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SYFY WIRE Buffy the Vampire Slayer

Sarah Michelle Gellar on the surprising way 'Buffy' changed her Hollywood perspective

The Buffy star on how her breakout series shaped her work now.

By Matthew Jackson
Sarah Michelle Gellar

Sarah Michelle Gellar is in the midst of what feels like a major comeback. She just appeared in the hit Netflix dark comedy Do Revenge, and soon she'll be seen in the upcoming werewolf series Wolf Pack, giving her two more major genre credits in a long career that includes Buffy the Vampire SlayerI Know What You Did Last SummerScooby-Doo, and much more.

But even with all her other well-known roles, it's Buffy that's come to define Gellar's work for much of the public. The Joss Whedon-created series about a young girl who learns she's the Chosen One in a long line of warriors against the forces of darkness ran for seven seasons and cemented Gellar as a pop culture icon. Looking back on it now, though, Gellar also remembers something else the series taught her. Speaking to The New York Times about her new projects, she noted that while she made Buffy, she also took time to familiarize herself with every conceivable aspect of the filmmaking machine, which taught her a valuable lesson about her work.

"I always try to come in with a smile on my face and set a tone on a set. We’re all equals," Gellar said. "It doesn’t matter what job someone does, they get treated exactly the same. When I was on Buffy, I made sure that I did every job at least one time, so that I understood what everyone did. I held the boom; I tried to mix sound — I was really bad at it; focus pulling. I think a lot of young actors go, 'My job is to show up and say my lines.' Not really. Your job is to be part of the whole team."

With that in mind, Gellar's roles within the larger filmmaking team have grown in recent years. As she returns to acting more regularly, she's also made sure she takes a more active role in the larger production. After acting for most of her life, including work as a child star in the 1980s, she's keen to impart that wisdom on to the next generation, and offer a little bit of protection.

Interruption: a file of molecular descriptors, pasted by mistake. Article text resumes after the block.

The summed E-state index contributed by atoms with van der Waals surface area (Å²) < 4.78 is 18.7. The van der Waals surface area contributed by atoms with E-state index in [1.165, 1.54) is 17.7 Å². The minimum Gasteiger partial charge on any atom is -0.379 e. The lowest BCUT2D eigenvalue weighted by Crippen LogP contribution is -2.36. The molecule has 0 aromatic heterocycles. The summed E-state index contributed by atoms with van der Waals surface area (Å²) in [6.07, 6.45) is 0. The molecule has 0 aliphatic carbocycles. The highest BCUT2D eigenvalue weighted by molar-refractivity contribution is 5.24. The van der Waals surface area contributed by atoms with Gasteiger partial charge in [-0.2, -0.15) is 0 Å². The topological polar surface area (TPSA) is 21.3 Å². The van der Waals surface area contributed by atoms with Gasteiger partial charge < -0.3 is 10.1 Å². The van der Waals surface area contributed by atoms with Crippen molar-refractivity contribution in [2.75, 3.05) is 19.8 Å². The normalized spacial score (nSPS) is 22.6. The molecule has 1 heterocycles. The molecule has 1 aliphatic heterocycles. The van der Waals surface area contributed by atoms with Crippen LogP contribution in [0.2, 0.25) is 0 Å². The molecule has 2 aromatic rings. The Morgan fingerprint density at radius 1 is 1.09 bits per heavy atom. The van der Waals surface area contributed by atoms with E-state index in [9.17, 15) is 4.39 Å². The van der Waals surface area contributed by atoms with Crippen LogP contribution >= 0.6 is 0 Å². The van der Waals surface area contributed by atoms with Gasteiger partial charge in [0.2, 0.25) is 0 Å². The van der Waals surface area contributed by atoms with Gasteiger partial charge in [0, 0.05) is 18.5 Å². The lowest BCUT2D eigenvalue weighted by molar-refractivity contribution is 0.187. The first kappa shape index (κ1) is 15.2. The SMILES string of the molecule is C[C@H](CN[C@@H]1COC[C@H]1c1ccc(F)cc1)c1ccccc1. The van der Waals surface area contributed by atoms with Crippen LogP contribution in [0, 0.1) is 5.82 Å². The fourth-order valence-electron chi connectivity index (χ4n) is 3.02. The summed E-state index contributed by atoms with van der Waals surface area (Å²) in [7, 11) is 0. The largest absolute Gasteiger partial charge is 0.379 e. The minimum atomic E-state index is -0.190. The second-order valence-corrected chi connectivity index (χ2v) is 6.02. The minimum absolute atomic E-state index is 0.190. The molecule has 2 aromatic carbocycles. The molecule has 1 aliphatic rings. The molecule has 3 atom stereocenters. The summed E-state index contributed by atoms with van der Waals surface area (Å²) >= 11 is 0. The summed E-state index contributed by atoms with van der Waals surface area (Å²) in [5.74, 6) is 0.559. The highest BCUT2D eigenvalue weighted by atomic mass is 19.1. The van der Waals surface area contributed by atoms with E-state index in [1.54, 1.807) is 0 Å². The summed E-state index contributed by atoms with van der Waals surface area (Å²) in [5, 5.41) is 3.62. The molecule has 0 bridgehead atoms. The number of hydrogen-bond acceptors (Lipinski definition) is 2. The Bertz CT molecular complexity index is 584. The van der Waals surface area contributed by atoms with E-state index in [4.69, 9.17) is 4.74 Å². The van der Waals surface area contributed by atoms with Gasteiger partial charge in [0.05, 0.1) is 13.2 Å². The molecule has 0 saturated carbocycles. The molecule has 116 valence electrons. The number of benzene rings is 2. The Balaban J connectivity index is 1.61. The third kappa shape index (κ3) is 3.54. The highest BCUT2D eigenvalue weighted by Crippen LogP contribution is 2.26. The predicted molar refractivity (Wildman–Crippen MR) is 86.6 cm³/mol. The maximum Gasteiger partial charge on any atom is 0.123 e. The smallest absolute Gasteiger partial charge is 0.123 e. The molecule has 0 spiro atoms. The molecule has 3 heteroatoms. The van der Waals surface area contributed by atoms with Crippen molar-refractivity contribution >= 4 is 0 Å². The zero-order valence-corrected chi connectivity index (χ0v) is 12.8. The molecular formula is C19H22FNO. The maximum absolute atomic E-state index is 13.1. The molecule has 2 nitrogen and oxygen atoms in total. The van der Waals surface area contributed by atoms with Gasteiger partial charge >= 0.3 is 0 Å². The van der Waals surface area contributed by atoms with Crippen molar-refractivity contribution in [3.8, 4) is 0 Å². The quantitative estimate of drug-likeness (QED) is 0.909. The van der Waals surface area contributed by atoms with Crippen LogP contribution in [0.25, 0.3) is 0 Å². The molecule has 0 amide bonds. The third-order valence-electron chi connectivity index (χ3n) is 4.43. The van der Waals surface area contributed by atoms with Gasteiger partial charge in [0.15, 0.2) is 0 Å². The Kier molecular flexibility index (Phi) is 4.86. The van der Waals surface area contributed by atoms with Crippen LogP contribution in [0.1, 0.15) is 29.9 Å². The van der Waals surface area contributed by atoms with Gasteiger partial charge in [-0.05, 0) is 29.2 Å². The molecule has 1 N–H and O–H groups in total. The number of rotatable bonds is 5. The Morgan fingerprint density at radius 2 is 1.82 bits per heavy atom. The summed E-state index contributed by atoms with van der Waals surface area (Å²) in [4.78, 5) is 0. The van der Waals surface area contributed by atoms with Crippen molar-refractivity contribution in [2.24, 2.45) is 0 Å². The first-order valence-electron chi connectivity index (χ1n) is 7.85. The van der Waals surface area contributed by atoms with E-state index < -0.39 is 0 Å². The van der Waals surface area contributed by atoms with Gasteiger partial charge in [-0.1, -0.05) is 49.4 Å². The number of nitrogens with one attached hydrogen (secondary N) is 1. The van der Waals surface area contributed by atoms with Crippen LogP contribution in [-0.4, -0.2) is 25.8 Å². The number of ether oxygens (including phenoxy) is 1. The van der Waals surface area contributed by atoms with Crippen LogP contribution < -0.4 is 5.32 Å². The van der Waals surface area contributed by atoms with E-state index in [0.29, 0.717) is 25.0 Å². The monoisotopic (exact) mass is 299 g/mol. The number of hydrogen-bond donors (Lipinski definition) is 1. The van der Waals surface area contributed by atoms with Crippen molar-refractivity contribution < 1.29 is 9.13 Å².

"Especially now, I go into my projects as an executive producer," she said. "Wolf Pack, for example. I have these two young girls and two young boys [acting] on it. I have made it very clear from Day 1 that if there are things the production wants to talk to them about, I want them to go through me. Because I’ve been there. And I want [the performers] to always have a safe space."

It's not clear yet exactly what the future holds for Gellar as she picks up more and more projects, but it's clear that she's decided her decades in the spotlight have granted her wisdom that she's eager to use. It's also clear that she herself sees a bit of Renaissance coming.

"You sometimes have to step away to miss something," she said. "I’d been working my whole life. I did The Crazy Ones [opposite Robin Williams] when my son was weeks old. I thought, I can do this for the next five years and be a mom. And when Robin passed away, I just had to re-evaluate everything. I saw what it did to him. And I needed that chance to be a parent and be present. That time away just made me appreciate what I get to do now."

Do Revenge is now streaming on Netlix. Wolf Pack is coming soon to Paramount Plus. 

Looking for more vampire drama in the same vein as Buffy or Teen Wolf? Vampire Academy is streaming now on Peacock, and SYFY's Reginald the Vampire premieres next month.